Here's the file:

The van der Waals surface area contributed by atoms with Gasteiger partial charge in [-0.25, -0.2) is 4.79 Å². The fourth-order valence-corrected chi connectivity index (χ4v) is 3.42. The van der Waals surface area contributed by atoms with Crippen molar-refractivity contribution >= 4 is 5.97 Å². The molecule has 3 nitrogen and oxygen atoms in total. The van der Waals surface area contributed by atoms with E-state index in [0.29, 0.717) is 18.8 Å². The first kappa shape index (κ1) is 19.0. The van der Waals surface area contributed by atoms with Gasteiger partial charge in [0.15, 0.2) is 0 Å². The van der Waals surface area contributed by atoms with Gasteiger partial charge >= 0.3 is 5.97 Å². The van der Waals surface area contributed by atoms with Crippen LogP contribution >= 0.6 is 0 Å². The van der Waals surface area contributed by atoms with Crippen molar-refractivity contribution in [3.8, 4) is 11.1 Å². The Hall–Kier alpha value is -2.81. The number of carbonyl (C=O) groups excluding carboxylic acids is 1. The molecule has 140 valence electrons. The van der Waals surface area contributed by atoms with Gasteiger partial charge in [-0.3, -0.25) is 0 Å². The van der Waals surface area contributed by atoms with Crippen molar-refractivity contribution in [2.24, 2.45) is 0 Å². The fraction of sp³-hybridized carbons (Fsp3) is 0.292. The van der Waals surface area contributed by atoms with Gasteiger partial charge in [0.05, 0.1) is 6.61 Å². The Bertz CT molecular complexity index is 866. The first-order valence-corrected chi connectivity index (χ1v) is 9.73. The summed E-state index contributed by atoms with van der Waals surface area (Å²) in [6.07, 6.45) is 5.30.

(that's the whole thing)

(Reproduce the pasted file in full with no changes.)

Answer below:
The van der Waals surface area contributed by atoms with Gasteiger partial charge in [-0.25, -0.2) is 4.79 Å². The fourth-order valence-corrected chi connectivity index (χ4v) is 3.42. The van der Waals surface area contributed by atoms with Crippen molar-refractivity contribution >= 4 is 5.97 Å². The molecule has 3 nitrogen and oxygen atoms in total. The van der Waals surface area contributed by atoms with E-state index in [0.29, 0.717) is 18.8 Å². The first kappa shape index (κ1) is 19.0. The van der Waals surface area contributed by atoms with Gasteiger partial charge in [0.15, 0.2) is 0 Å². The van der Waals surface area contributed by atoms with Gasteiger partial charge >= 0.3 is 5.97 Å². The van der Waals surface area contributed by atoms with Crippen LogP contribution >= 0.6 is 0 Å². The van der Waals surface area contributed by atoms with Crippen molar-refractivity contribution in [3.8, 4) is 11.1 Å². The Hall–Kier alpha value is -2.81. The number of carbonyl (C=O) groups excluding carboxylic acids is 1. The molecule has 140 valence electrons. The van der Waals surface area contributed by atoms with Gasteiger partial charge in [-0.3, -0.25) is 0 Å². The van der Waals surface area contributed by atoms with Crippen molar-refractivity contribution in [2.24, 2.45) is 0 Å². The fraction of sp³-hybridized carbons (Fsp3) is 0.292. The van der Waals surface area contributed by atoms with Gasteiger partial charge in [0.05, 0.1) is 6.61 Å². The Bertz CT molecular complexity index is 866. The first-order valence-corrected chi connectivity index (χ1v) is 9.73. The summed E-state index contributed by atoms with van der Waals surface area (Å²) in [6.07, 6.45) is 5.30.